IPIECA recognises the importance of managing methane emissions to maximise the benefits that gas can bring as a lower-carbon fuel. Between 12 and 14 October, IPIECA held a joint workshop on methane with OGCI, the Oil and Gas Climate Initiative, in Paris, France. The event brought together oil and gas industry representatives and expert speakers to review methane data from natural gas supply chains, along with reduction methods and equipment. It aimed to broaden the context from North America to beyond. Topics included:
- Methane science
- Methane emissions, measurements and databases
- Initiatives and transparency of efforts
- Technologies and detection solutions
- Understanding, quantifying and controlling important methane sources
Highlights included Myles Allen of Oxford University, discussing methane’s impacts in global warming, considering the role of methane emissions in near term climate warming and global warming potentials (GWP). The workshop also heard from Steven Hamburg, from the US Environmental Defense Fund (EDF) who discussed both the impacts of methane emissions on the lifecycle of natural gas and other fuels, as well as further details of the recent EDF series of studies on methane.
Paul Balcombe of the Sustainable Gas Institute at Imperial College, provided an overview of their recently published White Paper – Methane and CO2 Emissions from the Natural Gas Supply Chain, whilst Colm Sweeney of the National Oceanic and Atmospheric Administration (NOAA) and Anna Korre of Imperial College covered the approaches of top-down and bottom-up methane emissions estimates.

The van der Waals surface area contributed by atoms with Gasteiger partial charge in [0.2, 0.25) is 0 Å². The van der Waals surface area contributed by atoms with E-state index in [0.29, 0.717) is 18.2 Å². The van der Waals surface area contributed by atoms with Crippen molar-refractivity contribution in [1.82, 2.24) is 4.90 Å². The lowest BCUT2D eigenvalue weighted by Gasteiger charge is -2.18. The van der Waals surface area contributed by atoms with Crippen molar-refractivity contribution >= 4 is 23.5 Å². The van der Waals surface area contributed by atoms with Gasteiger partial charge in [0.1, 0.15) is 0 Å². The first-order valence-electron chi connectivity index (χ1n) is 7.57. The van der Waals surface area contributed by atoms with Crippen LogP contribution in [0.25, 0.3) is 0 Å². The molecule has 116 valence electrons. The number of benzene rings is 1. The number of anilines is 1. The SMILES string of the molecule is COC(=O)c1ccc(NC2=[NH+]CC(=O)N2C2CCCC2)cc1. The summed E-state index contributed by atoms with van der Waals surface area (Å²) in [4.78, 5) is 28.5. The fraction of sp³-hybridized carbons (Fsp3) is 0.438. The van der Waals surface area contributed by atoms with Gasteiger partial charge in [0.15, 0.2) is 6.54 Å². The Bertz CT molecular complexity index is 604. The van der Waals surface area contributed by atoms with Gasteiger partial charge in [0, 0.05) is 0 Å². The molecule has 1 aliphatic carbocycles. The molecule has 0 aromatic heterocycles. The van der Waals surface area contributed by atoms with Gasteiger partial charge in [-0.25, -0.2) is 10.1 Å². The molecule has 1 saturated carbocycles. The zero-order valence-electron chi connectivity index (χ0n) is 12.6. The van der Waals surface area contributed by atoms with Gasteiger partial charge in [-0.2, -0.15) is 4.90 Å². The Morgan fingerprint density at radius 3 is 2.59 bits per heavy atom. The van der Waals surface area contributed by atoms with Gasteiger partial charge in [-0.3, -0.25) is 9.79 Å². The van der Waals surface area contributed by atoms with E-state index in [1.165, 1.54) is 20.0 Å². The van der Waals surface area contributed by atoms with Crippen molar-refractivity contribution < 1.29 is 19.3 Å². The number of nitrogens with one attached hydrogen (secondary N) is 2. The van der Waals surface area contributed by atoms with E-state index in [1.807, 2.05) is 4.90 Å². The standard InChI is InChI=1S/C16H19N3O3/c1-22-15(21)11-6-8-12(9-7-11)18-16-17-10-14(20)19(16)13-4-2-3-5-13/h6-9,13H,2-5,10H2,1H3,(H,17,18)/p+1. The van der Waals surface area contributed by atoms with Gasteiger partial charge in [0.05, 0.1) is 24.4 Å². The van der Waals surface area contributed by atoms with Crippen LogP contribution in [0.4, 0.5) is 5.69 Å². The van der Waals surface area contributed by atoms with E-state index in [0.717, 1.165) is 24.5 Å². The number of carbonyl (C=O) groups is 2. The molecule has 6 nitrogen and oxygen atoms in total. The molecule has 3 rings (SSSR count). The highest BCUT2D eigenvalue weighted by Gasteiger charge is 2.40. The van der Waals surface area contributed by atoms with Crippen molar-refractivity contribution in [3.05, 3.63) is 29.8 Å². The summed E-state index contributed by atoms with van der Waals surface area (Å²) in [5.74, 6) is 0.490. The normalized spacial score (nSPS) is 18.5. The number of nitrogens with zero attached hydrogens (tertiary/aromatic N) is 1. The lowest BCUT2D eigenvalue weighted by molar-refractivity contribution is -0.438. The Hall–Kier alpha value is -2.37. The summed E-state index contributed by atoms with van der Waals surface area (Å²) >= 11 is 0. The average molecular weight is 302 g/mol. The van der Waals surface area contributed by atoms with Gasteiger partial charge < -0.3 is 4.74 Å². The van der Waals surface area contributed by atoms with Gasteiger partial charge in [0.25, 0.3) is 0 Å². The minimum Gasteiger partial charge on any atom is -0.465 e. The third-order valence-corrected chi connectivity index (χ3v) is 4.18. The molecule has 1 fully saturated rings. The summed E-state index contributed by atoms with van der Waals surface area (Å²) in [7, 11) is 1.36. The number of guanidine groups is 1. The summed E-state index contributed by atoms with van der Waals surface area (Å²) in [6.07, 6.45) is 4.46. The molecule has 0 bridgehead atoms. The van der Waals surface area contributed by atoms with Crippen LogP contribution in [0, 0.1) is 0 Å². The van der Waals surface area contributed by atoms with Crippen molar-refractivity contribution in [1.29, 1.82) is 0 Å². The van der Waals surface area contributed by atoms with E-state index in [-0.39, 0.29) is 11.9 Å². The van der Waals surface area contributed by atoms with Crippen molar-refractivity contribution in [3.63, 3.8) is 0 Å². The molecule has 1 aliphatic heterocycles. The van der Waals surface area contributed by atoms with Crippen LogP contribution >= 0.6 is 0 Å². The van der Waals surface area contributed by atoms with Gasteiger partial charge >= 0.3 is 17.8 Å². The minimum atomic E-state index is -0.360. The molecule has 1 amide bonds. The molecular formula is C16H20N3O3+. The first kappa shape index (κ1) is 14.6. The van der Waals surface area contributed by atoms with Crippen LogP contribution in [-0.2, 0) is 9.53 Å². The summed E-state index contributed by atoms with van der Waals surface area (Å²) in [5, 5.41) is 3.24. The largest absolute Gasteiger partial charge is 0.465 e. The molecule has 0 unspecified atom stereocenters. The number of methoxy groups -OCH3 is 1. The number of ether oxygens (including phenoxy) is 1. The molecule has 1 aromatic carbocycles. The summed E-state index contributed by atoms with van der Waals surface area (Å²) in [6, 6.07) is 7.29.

The workshop continued with presentations on various other topics, including shale gas and distribution network emissions, and then focused on methane emission detection and measurement equipment and techniques, emerging technologies, and the understanding, quantification and control of important methane sources.
These learnings were used to help inform thinking during a subsequent industry working session on identifying key uncertainties and knowledge gaps. The outcomes of that work have highlighted areas for further work and action going forward to reduce methane emissions.
For more information, and to view the presentations from the workshop, please visit the IPIECA webpage.
For more information on methane emissions, read IPIECA’s 2015 fact sheet on Exploring methane emissions. It also explores the associated challenges, opportunities and continuing efforts within the oil and gas sector to address them.
- Climate & Energy
- 20 October 2015